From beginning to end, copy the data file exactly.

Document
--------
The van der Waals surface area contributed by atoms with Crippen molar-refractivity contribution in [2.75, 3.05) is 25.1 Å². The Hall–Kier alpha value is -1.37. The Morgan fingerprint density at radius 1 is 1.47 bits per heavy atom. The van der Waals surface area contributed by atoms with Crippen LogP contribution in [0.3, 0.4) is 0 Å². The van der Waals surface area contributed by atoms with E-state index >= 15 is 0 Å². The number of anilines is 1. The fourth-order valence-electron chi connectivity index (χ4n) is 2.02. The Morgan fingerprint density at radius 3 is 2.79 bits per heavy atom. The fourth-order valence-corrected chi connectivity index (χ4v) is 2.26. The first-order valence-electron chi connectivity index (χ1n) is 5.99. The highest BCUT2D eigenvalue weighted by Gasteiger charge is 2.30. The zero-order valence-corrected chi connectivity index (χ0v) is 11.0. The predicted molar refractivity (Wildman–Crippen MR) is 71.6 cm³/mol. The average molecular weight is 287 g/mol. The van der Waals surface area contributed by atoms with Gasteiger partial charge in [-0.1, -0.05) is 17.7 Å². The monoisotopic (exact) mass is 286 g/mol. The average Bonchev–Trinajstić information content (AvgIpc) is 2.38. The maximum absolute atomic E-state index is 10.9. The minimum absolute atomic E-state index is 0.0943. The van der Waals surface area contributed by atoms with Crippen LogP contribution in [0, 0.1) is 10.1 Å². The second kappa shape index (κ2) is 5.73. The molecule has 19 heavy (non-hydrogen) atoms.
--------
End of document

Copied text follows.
The van der Waals surface area contributed by atoms with Crippen molar-refractivity contribution in [2.75, 3.05) is 25.1 Å². The Hall–Kier alpha value is -1.37. The Morgan fingerprint density at radius 1 is 1.47 bits per heavy atom. The van der Waals surface area contributed by atoms with Crippen LogP contribution in [0.3, 0.4) is 0 Å². The van der Waals surface area contributed by atoms with E-state index >= 15 is 0 Å². The number of anilines is 1. The fourth-order valence-electron chi connectivity index (χ4n) is 2.02. The Morgan fingerprint density at radius 3 is 2.79 bits per heavy atom. The fourth-order valence-corrected chi connectivity index (χ4v) is 2.26. The first-order valence-electron chi connectivity index (χ1n) is 5.99. The highest BCUT2D eigenvalue weighted by Gasteiger charge is 2.30. The zero-order valence-corrected chi connectivity index (χ0v) is 11.0. The predicted molar refractivity (Wildman–Crippen MR) is 71.6 cm³/mol. The average molecular weight is 287 g/mol. The van der Waals surface area contributed by atoms with Gasteiger partial charge in [-0.1, -0.05) is 17.7 Å². The monoisotopic (exact) mass is 286 g/mol. The average Bonchev–Trinajstić information content (AvgIpc) is 2.38. The maximum absolute atomic E-state index is 10.9. The minimum absolute atomic E-state index is 0.0943. The van der Waals surface area contributed by atoms with Crippen LogP contribution in [0, 0.1) is 10.1 Å². The second kappa shape index (κ2) is 5.73. The molecule has 19 heavy (non-hydrogen) atoms.